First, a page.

December 2, 2011

Proactive Harm Prevention: A Performance Lever in the Health and Social Services Sector

Corps

Ladies and Gentlemen,

It’s a great pleasure to be here today, and I’d like to thank the organizers for giving me this opportunity to share some of the Québec Ombudsman’s observations regarding ways to improve health and social services sector performance.

A few words on the Québec Ombudsman

First a few words on the Québec Ombudsman. As parliamentary ombudsman and an institution of the National Assembly, the Québec Ombudsman serves as a neutral and impartial monitor to see that citizen’s rights are respected in the delivery of public services by over 80 ministries and all health and social services system institutions.

Our actions are not limited to correcting the damage we discover during our interventions. We also seek to prevent harm proactively by analyzing systems and examining parliamentary bills and regulations.

The Québec Ombudsman has broad investigative authority (it is invested with the powers of an investigation commissioner under the Act respecting public inquiry commissions) and conducts systemic analyses that put it in close contact with the real world of service delivery. My team and I collect valuable information on the dynamics of service delivery processes. In doing so we have developed an understanding of the strengths and weaknesses of various performance frameworks, as well as the way they are applied over time by health and social services authorities.

The first task in such a venture is to agree on a notion of what constitutes performance.

Agreeing on a notion of performance

The classic view of performance involves maximizing health benefits with the allotted resources. Note that, as other speakers have mentioned, high-performing health organizations consider it critical to improve every dimension of the services they provide. This means doing more to ensure that services are effective and efficient, delivered in a safe and timely manner, and centered on the patient. 

The notion of better service is thus a strategic lever in attaining and consolidating performance gains. In Québec, we have seen numerous approaches to improving services, most recently “lean management.” Yet assessing overall performance also means considering complex organizational dynamics. Here we might think of such performance frameworks as EGIPSS (Comprehensive and integrated assessment of health systems performance), which incorporates adaptation and value dimensions in addition to the more traditional objects of assessment, i.e., output and goal attainment.

Given the proliferation of performance frameworks and input from experts, you might be wondering what an institution like the Québec Ombudsman might possibly have to add. Well, our status as the government watchdog—and the analytical perspective that goes with it—has provided us with an important insight: when it comes to the performance of Québec’s health and social services systems, patient rights tend to get the silo treatment.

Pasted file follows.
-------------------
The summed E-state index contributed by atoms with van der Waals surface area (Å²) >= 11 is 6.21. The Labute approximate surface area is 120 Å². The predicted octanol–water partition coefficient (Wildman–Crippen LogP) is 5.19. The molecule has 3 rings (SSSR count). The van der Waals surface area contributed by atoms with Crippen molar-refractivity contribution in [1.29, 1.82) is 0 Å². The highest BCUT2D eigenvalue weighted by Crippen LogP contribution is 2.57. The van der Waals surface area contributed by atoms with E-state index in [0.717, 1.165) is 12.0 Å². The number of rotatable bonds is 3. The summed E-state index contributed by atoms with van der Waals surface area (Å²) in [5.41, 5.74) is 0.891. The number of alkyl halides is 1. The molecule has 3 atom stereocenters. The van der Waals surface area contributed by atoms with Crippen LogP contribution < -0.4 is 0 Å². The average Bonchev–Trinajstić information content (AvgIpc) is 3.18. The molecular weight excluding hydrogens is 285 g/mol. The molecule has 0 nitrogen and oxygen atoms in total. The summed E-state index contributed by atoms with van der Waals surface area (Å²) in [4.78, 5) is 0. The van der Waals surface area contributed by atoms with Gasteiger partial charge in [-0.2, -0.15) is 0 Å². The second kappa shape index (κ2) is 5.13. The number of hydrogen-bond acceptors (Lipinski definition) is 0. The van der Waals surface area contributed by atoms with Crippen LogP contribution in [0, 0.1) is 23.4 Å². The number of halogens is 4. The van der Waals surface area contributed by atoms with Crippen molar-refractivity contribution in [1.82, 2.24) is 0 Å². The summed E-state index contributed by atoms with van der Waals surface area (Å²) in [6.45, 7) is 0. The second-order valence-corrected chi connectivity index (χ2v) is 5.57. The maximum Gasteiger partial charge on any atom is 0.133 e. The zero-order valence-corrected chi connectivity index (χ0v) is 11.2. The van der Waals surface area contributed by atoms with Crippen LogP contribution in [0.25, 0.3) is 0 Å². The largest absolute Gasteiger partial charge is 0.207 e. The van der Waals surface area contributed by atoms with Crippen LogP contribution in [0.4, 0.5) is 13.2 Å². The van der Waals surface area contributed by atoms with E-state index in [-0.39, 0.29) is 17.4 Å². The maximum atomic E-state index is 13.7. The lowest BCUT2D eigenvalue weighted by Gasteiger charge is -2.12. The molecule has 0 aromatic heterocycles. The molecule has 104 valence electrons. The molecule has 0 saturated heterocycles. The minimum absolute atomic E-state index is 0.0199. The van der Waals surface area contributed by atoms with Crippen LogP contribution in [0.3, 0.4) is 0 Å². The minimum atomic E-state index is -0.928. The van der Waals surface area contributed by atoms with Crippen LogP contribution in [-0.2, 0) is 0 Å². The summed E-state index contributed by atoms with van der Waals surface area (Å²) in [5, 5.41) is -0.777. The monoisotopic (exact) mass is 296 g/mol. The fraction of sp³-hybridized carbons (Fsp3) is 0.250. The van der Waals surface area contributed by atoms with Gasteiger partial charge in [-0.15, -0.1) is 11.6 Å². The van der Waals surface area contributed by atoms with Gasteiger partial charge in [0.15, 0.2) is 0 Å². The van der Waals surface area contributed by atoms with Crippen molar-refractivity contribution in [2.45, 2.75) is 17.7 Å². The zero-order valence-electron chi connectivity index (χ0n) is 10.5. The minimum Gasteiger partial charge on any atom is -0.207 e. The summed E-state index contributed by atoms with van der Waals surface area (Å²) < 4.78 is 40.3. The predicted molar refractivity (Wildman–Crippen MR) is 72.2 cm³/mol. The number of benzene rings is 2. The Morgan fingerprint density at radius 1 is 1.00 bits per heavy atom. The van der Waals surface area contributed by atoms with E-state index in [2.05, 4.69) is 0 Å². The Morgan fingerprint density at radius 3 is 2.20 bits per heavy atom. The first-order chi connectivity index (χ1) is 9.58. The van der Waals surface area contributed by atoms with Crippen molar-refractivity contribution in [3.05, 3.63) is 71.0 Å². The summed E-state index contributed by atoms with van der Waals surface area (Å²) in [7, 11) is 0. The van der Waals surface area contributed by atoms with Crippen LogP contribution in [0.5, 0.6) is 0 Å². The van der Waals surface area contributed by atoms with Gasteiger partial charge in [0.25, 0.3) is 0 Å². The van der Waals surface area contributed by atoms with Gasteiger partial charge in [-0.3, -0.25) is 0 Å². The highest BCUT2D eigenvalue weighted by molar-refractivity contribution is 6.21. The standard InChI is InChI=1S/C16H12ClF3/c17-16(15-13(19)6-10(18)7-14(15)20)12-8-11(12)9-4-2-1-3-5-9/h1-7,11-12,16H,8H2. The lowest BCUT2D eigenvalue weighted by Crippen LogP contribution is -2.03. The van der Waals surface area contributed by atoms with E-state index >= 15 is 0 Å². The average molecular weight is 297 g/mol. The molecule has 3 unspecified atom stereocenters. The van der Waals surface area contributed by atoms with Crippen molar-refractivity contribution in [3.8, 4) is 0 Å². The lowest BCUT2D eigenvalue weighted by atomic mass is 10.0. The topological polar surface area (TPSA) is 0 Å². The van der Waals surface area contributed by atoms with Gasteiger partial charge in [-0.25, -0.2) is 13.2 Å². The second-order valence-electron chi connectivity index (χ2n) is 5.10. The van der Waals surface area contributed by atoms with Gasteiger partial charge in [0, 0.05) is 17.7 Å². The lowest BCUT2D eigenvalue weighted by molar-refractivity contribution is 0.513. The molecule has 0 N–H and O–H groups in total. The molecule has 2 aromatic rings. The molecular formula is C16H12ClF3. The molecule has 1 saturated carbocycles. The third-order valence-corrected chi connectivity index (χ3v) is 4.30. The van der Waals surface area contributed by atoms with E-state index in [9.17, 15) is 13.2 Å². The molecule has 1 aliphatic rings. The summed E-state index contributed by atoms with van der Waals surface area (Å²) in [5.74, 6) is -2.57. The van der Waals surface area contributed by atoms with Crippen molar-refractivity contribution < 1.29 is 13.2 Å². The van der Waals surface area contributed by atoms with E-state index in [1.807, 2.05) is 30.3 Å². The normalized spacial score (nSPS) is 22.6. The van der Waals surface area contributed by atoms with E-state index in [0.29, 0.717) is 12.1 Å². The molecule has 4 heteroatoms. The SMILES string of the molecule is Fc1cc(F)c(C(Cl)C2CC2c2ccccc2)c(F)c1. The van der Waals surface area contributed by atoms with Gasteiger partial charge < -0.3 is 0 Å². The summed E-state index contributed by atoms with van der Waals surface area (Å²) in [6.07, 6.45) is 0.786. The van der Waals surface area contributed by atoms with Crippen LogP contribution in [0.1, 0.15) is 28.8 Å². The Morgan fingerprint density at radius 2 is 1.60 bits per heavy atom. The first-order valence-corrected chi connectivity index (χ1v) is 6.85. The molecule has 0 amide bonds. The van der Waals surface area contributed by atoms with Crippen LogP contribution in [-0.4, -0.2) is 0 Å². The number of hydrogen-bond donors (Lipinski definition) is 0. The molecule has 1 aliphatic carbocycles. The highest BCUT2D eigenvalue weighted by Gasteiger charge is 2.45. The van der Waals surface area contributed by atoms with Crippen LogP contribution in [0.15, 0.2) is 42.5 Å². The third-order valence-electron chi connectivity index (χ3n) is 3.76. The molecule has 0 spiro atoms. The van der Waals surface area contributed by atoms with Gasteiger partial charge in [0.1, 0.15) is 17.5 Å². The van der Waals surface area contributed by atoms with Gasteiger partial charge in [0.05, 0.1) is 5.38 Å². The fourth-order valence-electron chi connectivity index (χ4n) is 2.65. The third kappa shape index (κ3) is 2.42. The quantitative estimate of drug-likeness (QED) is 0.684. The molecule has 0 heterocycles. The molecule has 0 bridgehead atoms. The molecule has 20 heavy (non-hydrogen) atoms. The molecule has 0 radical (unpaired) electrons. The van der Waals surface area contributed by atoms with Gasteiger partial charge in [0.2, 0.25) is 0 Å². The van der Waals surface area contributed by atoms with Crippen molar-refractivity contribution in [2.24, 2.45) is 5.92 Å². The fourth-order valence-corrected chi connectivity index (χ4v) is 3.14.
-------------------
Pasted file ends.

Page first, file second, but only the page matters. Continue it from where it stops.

Separation at the expense of performance

The system’s rights monitoring and complaint processing mechanisms remain completely separate. At best, links may be made to administrative performance, but coordination and sharing with such clinical quality improvement mechanisms as the committees of the Council of Physicians, Dentists and Pharmacists is for all practical purposes nonexistent. This despite the increasing integration of administrative and clinical processes, a situation clearly demonstrated by experience, notably through the introduction of clinical governance.

Some may wonder what user rights have to do with the concept of performance. Let’s take the example of home care: we found that proper needs evaluation practices were not uniformly applied by health care institutions, most often due to measures to meet expenditure reduction targets. On grounds of supposed fairness, for example, some institutions reduced services to all patients by the same number of hours in order to serve the maximum number of people. We call these parametric cuts.

So I ask you: is it right, in an effective system, that two persons with the same needs not have access to the same services, merely because they are in different regions, or even institutions? Is it right that someone who moves a few streets away in the same sub-region might see her services cut in half, although her condition remains unchanged?  

Separating performance from the rights central to quality service delivery creates a risk that managers, naturally sensitive to evaluation criteria, might overlook the rights of the most vulnerable. Rights get left out of the accountability equation.